God of Carnage
by Yasmina Reza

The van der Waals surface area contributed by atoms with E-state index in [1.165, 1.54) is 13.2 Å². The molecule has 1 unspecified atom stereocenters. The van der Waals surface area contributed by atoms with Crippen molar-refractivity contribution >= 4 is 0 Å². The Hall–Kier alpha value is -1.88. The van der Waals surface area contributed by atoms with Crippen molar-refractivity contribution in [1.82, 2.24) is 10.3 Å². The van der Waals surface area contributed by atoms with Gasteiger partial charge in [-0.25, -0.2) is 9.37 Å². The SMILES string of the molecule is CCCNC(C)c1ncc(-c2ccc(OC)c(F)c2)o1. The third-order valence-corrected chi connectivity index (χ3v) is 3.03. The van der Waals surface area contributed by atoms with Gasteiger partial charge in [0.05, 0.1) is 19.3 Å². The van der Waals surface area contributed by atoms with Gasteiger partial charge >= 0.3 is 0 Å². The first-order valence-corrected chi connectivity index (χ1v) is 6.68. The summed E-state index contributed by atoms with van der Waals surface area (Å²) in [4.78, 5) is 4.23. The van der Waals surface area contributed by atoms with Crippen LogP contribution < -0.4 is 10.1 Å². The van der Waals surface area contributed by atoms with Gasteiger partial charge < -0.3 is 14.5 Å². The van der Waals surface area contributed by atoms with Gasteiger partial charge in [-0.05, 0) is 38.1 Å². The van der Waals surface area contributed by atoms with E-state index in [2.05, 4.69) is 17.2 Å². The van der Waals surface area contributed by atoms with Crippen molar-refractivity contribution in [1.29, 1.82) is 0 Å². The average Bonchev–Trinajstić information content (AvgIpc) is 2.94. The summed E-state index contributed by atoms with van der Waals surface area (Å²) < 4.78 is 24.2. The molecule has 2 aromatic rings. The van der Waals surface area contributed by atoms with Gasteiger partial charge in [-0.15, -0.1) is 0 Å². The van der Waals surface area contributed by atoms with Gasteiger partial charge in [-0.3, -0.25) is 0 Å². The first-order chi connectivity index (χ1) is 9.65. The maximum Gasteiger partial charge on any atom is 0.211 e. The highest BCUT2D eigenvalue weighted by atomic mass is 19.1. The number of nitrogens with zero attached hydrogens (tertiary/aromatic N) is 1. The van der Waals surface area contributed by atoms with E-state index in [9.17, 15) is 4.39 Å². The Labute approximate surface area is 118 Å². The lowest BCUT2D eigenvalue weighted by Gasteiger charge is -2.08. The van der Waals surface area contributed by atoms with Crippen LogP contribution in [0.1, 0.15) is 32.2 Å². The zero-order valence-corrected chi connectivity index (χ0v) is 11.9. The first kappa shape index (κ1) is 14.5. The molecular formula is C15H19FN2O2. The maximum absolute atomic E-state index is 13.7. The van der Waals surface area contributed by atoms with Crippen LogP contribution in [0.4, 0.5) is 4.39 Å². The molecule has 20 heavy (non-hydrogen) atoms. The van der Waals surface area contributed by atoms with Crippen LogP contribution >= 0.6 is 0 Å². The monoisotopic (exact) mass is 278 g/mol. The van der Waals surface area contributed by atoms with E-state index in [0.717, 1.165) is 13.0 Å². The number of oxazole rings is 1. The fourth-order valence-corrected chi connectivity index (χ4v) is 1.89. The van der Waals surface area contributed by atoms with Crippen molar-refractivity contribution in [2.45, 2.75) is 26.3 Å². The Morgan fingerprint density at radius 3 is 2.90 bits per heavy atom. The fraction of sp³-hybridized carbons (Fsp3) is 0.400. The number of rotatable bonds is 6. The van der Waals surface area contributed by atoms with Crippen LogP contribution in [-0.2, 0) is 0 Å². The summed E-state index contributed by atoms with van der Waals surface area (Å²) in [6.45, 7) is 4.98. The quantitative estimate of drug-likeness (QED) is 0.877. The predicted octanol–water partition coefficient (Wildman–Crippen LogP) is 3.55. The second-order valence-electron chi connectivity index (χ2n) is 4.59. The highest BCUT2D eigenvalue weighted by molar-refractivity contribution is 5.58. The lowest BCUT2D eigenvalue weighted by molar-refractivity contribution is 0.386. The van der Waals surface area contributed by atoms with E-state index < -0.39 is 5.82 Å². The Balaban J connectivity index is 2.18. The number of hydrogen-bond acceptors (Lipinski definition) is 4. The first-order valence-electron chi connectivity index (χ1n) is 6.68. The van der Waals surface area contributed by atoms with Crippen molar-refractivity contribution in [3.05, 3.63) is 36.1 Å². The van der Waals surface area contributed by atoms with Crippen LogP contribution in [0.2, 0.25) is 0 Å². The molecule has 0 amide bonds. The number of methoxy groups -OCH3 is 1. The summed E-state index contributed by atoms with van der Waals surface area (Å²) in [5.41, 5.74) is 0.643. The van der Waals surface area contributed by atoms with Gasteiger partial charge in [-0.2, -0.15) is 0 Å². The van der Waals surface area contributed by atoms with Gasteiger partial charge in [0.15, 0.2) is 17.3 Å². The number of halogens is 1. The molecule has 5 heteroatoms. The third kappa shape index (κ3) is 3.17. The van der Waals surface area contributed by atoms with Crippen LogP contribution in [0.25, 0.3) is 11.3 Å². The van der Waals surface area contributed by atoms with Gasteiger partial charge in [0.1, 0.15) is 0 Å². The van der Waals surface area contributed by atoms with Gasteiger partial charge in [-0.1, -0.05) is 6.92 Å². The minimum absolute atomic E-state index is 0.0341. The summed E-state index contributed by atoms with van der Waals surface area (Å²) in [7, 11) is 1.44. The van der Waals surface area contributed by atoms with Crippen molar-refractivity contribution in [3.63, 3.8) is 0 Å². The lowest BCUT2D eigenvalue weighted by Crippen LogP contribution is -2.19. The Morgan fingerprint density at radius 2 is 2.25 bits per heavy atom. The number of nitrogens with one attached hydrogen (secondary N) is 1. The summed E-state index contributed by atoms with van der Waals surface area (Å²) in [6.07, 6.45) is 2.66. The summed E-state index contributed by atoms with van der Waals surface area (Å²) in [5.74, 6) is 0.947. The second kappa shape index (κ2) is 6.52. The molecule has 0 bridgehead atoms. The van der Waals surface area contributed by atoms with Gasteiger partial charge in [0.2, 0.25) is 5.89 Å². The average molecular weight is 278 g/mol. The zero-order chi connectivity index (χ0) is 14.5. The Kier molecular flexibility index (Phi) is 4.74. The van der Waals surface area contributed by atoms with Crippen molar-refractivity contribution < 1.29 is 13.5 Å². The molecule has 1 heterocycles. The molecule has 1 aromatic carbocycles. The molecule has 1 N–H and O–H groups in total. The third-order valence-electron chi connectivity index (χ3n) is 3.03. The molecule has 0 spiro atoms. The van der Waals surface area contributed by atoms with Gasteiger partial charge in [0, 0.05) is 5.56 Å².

Ferdinand beats up Bruno in the schoolyard. Someone snitches, and someone loses two front teeth. And it is hard to reconstruct which other pre-pubertal complexities may have played into the aggression. Why bother? But the parents of the two boys do: they want to know. They meet to discuss the matter, to solve the issue – so they think. What the meeting proves is that the supposedly friendly-intact couples should have got their own problems out of the way first. Instead of being a civilised discussion, their meeting is dominated by accusations, marital problems and various irrational arguments about the topic of violence, especially between men and women. Is there such a thing as good violence and bad peace? Are Ivanhoe and Spiderman still suitable role models? And could it be possible that “somehow” both sides are wrong? Increasingly alliances shift – finally, also between the couples. Because what is worse – that hyper-anxious Annette throws up over Veronique’s art books? Or that Veronique herself cares more for the wellbeing of her books than for her guests? That Michel disposed of his daughter’s hamster? Or that Alain keeps talking on his mobile phone, representing a pharmaceutical company dealing with a health-threatening drug? Jibes, taunts, battles with words, battles over words, a scuffle, a brawl.